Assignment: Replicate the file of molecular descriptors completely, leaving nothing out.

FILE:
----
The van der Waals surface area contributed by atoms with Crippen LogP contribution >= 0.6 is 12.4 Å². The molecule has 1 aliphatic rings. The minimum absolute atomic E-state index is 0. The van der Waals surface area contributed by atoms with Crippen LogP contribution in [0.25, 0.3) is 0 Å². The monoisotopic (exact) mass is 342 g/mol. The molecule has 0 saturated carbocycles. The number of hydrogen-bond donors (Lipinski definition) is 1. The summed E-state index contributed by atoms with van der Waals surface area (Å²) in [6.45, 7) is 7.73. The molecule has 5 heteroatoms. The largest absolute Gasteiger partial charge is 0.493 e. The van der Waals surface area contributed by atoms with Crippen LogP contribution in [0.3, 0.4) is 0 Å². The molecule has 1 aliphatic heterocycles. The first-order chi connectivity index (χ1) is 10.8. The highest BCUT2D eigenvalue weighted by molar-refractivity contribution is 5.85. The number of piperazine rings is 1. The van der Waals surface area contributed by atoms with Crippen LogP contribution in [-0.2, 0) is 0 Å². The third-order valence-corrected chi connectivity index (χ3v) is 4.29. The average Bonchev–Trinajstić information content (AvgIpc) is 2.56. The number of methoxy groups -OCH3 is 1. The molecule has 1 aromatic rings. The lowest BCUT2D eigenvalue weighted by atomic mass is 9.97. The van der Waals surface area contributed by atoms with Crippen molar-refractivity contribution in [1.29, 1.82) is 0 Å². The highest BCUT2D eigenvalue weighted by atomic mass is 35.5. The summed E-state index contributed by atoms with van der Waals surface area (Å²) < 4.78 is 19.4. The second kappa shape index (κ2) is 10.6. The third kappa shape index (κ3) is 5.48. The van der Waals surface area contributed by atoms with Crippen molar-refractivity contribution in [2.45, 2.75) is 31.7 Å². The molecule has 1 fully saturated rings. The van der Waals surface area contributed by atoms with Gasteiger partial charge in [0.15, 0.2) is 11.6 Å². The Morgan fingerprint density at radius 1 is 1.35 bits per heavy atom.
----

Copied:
The van der Waals surface area contributed by atoms with Crippen LogP contribution >= 0.6 is 12.4 Å². The molecule has 1 aliphatic rings. The minimum absolute atomic E-state index is 0. The van der Waals surface area contributed by atoms with Crippen LogP contribution in [0.25, 0.3) is 0 Å². The monoisotopic (exact) mass is 342 g/mol. The molecule has 0 saturated carbocycles. The number of hydrogen-bond donors (Lipinski definition) is 1. The summed E-state index contributed by atoms with van der Waals surface area (Å²) in [6.45, 7) is 7.73. The molecule has 5 heteroatoms. The largest absolute Gasteiger partial charge is 0.493 e. The van der Waals surface area contributed by atoms with Crippen LogP contribution in [0.3, 0.4) is 0 Å². The molecule has 1 aliphatic heterocycles. The first-order chi connectivity index (χ1) is 10.8. The highest BCUT2D eigenvalue weighted by molar-refractivity contribution is 5.85. The number of piperazine rings is 1. The van der Waals surface area contributed by atoms with Crippen LogP contribution in [-0.2, 0) is 0 Å². The third-order valence-corrected chi connectivity index (χ3v) is 4.29. The average Bonchev–Trinajstić information content (AvgIpc) is 2.56. The number of methoxy groups -OCH3 is 1. The molecule has 1 aromatic rings. The lowest BCUT2D eigenvalue weighted by atomic mass is 9.97. The van der Waals surface area contributed by atoms with Crippen molar-refractivity contribution in [1.29, 1.82) is 0 Å². The highest BCUT2D eigenvalue weighted by atomic mass is 35.5. The summed E-state index contributed by atoms with van der Waals surface area (Å²) < 4.78 is 19.4. The second kappa shape index (κ2) is 10.6. The third kappa shape index (κ3) is 5.48. The van der Waals surface area contributed by atoms with Crippen molar-refractivity contribution in [2.45, 2.75) is 31.7 Å². The molecule has 1 fully saturated rings. The van der Waals surface area contributed by atoms with Gasteiger partial charge in [0.15, 0.2) is 11.6 Å². The Morgan fingerprint density at radius 1 is 1.35 bits per heavy atom.